Now that the woodland is turning russet and the geese are starting to arrive back at the reserve I am finally getting around to updating you all to what has been happening this summer! And what a busy summer it has been. (Apologies for the delay)

Species

Loch of Kinnordy has been filled with species highs and lows. You may have seen that we installed a nesting raft for the black headed gulls early in the spring. They chose not to nest on the raft, but rather to use it as a toilet. Although this was a little disappointing for those of us who built it, it was not unexpected and we hope that next spring, when it has had a chance to settle and they are more used to it, they will nest on it.

If you visited the reserve earlier in the summer you may have noticed that a pair of Osprey nested within sight of the hides. They failed to produce any young, but with starting to build late and being a young pair this was likely. We know from her leg ring that the female is 6 years old and was born in the Highlands. We hope they will return next year to try again.

On better news the marsh harriers fledged two chicks this year. The juveniles can still be seen around the reserve, so look out for them when you visit.

Another family can also be seen at Kinnordy. The mute swans hatched and raised 5 cygnets and are a regular feature around the bog bean islands. Even as a common species I have loved watching them grow.

Some species highlights for me this summer have been:

Whitethroat

Spotted flycatcher

Sparrowhawk

Osprey

Marsh Harrier

Yellow wagtail

Bar headed geese

 

Osprey by Ted Logan, you can see her white leg ring, which told us when and where she was born.

 

Events

In July we held an Open day and Bioblitz on the reserve. We were joined by Ken from Saving Scotlands Red Squirrels and many local experts from different biological recording groups and conservation charities. I will tell you more about the exciting results from the Bioblitz in the next blog.

We had a great time at the Open Day and especially enjoyed meeting all the people who turned up. In case you didn’t make it, you missed out on making a solitary bee home, doing a red squirrel treasure trail and meeting some night time visitors! But don’t worry; we will be holding another event next year. So watch this space.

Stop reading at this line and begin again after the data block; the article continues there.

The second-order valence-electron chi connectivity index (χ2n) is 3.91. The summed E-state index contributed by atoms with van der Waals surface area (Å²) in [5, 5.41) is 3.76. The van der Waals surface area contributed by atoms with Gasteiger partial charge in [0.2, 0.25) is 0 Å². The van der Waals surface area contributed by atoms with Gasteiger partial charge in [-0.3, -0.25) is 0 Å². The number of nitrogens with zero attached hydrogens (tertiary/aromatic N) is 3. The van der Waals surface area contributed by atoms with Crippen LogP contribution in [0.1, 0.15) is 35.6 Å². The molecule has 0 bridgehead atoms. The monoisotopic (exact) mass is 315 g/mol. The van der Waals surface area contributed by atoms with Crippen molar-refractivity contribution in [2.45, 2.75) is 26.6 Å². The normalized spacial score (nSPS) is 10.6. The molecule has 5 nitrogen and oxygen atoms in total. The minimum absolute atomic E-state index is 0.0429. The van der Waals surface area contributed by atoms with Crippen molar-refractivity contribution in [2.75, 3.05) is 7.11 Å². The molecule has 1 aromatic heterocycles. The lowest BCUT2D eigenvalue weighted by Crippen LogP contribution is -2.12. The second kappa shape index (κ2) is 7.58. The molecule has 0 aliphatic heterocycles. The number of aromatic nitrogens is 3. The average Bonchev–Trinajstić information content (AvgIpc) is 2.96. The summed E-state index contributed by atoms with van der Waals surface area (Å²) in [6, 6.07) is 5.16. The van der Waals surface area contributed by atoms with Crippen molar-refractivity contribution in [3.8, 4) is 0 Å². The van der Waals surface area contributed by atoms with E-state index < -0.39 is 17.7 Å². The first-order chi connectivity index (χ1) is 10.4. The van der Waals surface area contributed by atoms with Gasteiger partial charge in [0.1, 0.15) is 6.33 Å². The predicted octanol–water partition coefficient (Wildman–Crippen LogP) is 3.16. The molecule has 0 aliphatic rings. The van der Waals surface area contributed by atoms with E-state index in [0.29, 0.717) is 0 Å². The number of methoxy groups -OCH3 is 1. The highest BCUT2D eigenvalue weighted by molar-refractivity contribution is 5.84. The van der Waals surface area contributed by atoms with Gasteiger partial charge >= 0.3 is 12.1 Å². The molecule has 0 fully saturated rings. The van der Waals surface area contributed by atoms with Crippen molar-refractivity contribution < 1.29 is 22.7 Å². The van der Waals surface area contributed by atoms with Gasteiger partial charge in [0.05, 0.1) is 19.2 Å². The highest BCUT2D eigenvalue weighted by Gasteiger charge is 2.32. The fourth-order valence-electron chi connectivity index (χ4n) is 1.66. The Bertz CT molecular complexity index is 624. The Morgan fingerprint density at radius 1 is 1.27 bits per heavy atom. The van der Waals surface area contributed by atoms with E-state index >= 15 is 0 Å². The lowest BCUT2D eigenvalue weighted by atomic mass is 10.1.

Some of our staff and volunteers at the Open Day

Management

As summer comes to an end we start to concentrate on getting the reserve ready for the wintering wildfowl and also for the 2017 breeding season. And we start to tackle all those tasks that can’t be done when birds are breeding on the reserve. Kinnordy is a eutrophic loch, meaning that it is very rich in nutrients , so excellent plant growing conditions! Part of the designation for the reserve (SSSI) is its open water. We must keep the open water areas open both for the wintering wildfowl and the breeding wetland birds. So you may have seen us out in the water either cutting vegetation, strimming or pulling it out by hand. These are all good methods of removing vegetation, but there is only so much we can do by hand. So this year we had a contractor visit the reserve to remove areas of vegetation with his “Truxor” machine.

 Derek and the truxor machine at work infront of Gullery Hide

(L-R) Paul, our new estate worker, Derek Truxor operator and Uwe, site manager stand next to two days worth of vegetation removed by truxor. 

We still have a bit of vegetation to remove so if you are visiting on a Thursday for the next few weeks expect to see us looking muddy in drysuits! Do say hello!

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